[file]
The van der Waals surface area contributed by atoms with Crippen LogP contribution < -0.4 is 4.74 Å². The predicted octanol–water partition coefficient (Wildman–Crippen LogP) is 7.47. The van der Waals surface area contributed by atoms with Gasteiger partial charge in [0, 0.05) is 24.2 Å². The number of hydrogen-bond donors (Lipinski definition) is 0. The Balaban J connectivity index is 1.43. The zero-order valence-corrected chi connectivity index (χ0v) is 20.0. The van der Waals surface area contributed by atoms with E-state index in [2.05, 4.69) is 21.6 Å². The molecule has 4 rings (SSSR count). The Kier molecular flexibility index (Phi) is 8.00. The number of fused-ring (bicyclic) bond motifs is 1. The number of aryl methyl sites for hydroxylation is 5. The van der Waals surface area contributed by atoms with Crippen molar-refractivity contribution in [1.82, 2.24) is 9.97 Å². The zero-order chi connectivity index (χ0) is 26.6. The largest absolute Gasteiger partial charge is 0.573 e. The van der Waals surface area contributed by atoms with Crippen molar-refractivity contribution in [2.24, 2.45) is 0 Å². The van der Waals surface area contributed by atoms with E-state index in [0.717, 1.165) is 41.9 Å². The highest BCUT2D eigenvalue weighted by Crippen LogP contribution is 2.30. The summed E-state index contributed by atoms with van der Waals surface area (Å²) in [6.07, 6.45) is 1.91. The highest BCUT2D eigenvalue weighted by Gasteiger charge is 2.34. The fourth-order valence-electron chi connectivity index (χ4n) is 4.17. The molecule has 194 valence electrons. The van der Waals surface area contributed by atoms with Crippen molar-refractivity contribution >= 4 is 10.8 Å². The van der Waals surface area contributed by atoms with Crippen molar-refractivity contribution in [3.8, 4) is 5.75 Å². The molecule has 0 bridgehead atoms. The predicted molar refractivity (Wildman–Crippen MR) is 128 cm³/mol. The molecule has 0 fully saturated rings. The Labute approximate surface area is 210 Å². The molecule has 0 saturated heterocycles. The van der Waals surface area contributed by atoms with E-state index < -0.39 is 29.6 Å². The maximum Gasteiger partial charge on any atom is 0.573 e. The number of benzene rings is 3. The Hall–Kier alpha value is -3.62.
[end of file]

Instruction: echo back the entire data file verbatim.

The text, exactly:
The van der Waals surface area contributed by atoms with Crippen LogP contribution < -0.4 is 4.74 Å². The predicted octanol–water partition coefficient (Wildman–Crippen LogP) is 7.47. The van der Waals surface area contributed by atoms with Gasteiger partial charge in [0, 0.05) is 24.2 Å². The number of hydrogen-bond donors (Lipinski definition) is 0. The Balaban J connectivity index is 1.43. The zero-order valence-corrected chi connectivity index (χ0v) is 20.0. The van der Waals surface area contributed by atoms with E-state index in [2.05, 4.69) is 21.6 Å². The molecule has 4 rings (SSSR count). The Kier molecular flexibility index (Phi) is 8.00. The number of fused-ring (bicyclic) bond motifs is 1. The number of aryl methyl sites for hydroxylation is 5. The van der Waals surface area contributed by atoms with Crippen molar-refractivity contribution in [1.82, 2.24) is 9.97 Å². The zero-order chi connectivity index (χ0) is 26.6. The largest absolute Gasteiger partial charge is 0.573 e. The van der Waals surface area contributed by atoms with Crippen molar-refractivity contribution in [2.24, 2.45) is 0 Å². The van der Waals surface area contributed by atoms with E-state index in [0.717, 1.165) is 41.9 Å². The highest BCUT2D eigenvalue weighted by Crippen LogP contribution is 2.30. The summed E-state index contributed by atoms with van der Waals surface area (Å²) in [6.07, 6.45) is 1.91. The highest BCUT2D eigenvalue weighted by Gasteiger charge is 2.34. The fourth-order valence-electron chi connectivity index (χ4n) is 4.17. The molecule has 194 valence electrons. The van der Waals surface area contributed by atoms with Crippen molar-refractivity contribution >= 4 is 10.8 Å². The van der Waals surface area contributed by atoms with Crippen molar-refractivity contribution in [3.8, 4) is 5.75 Å². The molecule has 0 bridgehead atoms. The predicted molar refractivity (Wildman–Crippen MR) is 128 cm³/mol. The molecule has 0 fully saturated rings. The Labute approximate surface area is 210 Å². The molecule has 0 saturated heterocycles. The van der Waals surface area contributed by atoms with E-state index < -0.39 is 29.6 Å². The maximum Gasteiger partial charge on any atom is 0.573 e. The number of benzene rings is 3. The Hall–Kier alpha value is -3.62.